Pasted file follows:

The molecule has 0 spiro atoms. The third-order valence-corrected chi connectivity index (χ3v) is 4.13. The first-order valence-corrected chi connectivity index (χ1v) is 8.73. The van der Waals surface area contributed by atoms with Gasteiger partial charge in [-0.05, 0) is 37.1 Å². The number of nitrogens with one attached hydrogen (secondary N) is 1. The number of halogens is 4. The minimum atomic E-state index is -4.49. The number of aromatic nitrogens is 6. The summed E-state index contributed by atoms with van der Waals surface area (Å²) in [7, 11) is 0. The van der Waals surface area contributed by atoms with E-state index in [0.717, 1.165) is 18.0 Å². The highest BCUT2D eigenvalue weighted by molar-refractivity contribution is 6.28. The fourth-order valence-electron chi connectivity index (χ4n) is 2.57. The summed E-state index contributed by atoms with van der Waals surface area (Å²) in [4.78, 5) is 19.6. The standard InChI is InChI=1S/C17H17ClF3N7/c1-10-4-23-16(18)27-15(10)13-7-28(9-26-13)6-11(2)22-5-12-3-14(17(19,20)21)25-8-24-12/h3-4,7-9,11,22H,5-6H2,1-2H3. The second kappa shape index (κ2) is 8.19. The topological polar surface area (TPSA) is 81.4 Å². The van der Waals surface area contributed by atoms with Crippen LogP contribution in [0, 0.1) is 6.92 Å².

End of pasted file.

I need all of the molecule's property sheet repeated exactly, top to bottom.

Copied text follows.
The molecule has 0 spiro atoms. The third-order valence-corrected chi connectivity index (χ3v) is 4.13. The first-order valence-corrected chi connectivity index (χ1v) is 8.73. The van der Waals surface area contributed by atoms with Gasteiger partial charge in [-0.05, 0) is 37.1 Å². The number of nitrogens with one attached hydrogen (secondary N) is 1. The number of halogens is 4. The minimum atomic E-state index is -4.49. The number of aromatic nitrogens is 6. The summed E-state index contributed by atoms with van der Waals surface area (Å²) in [7, 11) is 0. The van der Waals surface area contributed by atoms with E-state index in [0.717, 1.165) is 18.0 Å². The highest BCUT2D eigenvalue weighted by molar-refractivity contribution is 6.28. The fourth-order valence-electron chi connectivity index (χ4n) is 2.57. The summed E-state index contributed by atoms with van der Waals surface area (Å²) in [4.78, 5) is 19.6. The standard InChI is InChI=1S/C17H17ClF3N7/c1-10-4-23-16(18)27-15(10)13-7-28(9-26-13)6-11(2)22-5-12-3-14(17(19,20)21)25-8-24-12/h3-4,7-9,11,22H,5-6H2,1-2H3. The second kappa shape index (κ2) is 8.19. The topological polar surface area (TPSA) is 81.4 Å². The van der Waals surface area contributed by atoms with Crippen LogP contribution in [0, 0.1) is 6.92 Å².